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Ethics panel halts Delauter's construction company to do business in Frederick County

Patti S. Borda
Frederick News-Post

(3/29) The county's Ethics Commission has reversed course in a ruling it made over the ability of Frederick County Commissioner Kirby Delauter's construction company to do business in Frederick County.

Delauter deferred comment to his attorney, Rand Weinberg, who said Monday he wants to know why the county's Ethics Commission has changed its opinion a second time.

Since November, the Ethics Commission has issued three different opinions of how Delauter can comply with the county's ethics ordinance.

Weinberg said he believed it was all settled in January with the second opinion. The Ethics Commission was satisfied then that Delauter's company would not enter into any new contracts with the county during Delauter's term of office, but could subcontract with developers and perform private work. Delauter agreed to disqualify himself from any votes on or participation in any matter that concerns any privately funded project in which W.F. Delauter and Son is engaged.

He agreed to disqualify himself from voting on any specific budget item that affects the funding or personnel in any county department that inspects work performed by his company.

Weinberg said the March 21 reversal came without warning.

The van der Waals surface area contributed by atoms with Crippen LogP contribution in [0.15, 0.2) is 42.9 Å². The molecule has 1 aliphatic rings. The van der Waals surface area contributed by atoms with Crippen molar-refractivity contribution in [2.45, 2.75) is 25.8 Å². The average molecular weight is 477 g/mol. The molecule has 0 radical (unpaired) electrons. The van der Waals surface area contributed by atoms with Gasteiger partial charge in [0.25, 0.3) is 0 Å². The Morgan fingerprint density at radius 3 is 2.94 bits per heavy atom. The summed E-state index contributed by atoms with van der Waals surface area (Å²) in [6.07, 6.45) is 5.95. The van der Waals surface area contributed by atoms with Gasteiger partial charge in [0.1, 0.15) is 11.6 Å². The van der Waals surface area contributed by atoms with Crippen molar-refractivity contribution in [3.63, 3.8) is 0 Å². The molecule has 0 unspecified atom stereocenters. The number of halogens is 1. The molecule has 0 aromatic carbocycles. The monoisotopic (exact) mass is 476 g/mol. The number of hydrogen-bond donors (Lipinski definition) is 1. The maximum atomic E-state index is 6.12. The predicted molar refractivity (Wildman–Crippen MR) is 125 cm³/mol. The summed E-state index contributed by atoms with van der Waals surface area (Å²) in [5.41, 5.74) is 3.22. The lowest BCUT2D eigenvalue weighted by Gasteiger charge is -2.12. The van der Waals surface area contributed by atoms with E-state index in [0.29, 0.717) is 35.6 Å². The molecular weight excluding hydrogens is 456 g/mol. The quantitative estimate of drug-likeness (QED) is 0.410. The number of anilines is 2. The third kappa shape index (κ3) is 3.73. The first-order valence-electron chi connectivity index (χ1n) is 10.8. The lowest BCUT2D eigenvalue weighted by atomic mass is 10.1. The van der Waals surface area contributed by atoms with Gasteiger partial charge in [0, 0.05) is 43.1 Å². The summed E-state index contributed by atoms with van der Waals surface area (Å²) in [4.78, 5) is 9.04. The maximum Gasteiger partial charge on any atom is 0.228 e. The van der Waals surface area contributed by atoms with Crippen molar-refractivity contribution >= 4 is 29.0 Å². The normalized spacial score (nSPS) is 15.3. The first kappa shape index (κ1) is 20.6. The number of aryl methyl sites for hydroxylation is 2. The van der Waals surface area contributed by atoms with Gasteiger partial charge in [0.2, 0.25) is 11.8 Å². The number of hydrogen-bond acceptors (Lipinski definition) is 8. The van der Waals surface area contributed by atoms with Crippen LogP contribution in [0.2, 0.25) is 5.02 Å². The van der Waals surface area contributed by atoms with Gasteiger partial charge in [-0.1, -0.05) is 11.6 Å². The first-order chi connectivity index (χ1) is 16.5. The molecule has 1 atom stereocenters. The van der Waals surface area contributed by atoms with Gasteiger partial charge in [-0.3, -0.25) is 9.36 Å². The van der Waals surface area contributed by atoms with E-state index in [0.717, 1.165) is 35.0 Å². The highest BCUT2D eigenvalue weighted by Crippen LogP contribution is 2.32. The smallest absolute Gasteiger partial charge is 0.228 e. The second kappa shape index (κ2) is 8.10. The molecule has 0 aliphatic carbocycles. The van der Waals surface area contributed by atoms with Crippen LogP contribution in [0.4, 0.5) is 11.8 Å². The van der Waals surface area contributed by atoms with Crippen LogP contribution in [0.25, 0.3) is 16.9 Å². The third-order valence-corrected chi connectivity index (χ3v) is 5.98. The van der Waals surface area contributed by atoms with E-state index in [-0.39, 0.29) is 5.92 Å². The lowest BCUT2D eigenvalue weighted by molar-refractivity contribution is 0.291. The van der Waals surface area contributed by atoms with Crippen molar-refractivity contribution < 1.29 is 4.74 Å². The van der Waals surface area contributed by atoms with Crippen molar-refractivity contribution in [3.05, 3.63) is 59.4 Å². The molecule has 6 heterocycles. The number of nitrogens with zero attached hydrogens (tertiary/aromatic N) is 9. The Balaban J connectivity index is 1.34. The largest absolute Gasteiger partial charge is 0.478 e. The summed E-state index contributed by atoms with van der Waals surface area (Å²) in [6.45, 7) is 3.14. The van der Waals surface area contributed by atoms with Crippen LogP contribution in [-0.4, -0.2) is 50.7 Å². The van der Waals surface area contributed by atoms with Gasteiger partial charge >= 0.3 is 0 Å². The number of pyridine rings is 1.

"It's unprecedented in my entire career that any governmental (body) would hold a hearing that concerns a specific individual without giving him notice of the hearing and opportunity to participate," Weinberg said.

The latest decision restored the Ethics Commission's original December opinion, recommending that Delauter not let his company do any work in the county that requires county inspections. The Ethics Commission said it would create a conflict of interest for Delauter to be in a position of authority over county employees who would be charged with responsibility for inspecting the work done by his firm.

The latest advisory, dated March 21, said Delauter's firm may complete work on any contracts and subcontracts approved before March 21, but advises against new contracts with the county and subcontracts with developers.

The opinion said the ethics board "received additional information that clarifies how the process for approval of developer funded projects works in the county," and information led the Ethics Commission to restore the December opinion.

Weinberg does not know what new information the Ethics Commission considered before rescinding its January opinion.

"We are investigating fully and exploring all of our options," he said.

No one from the Ethics Commission responded to a request on Monday for information.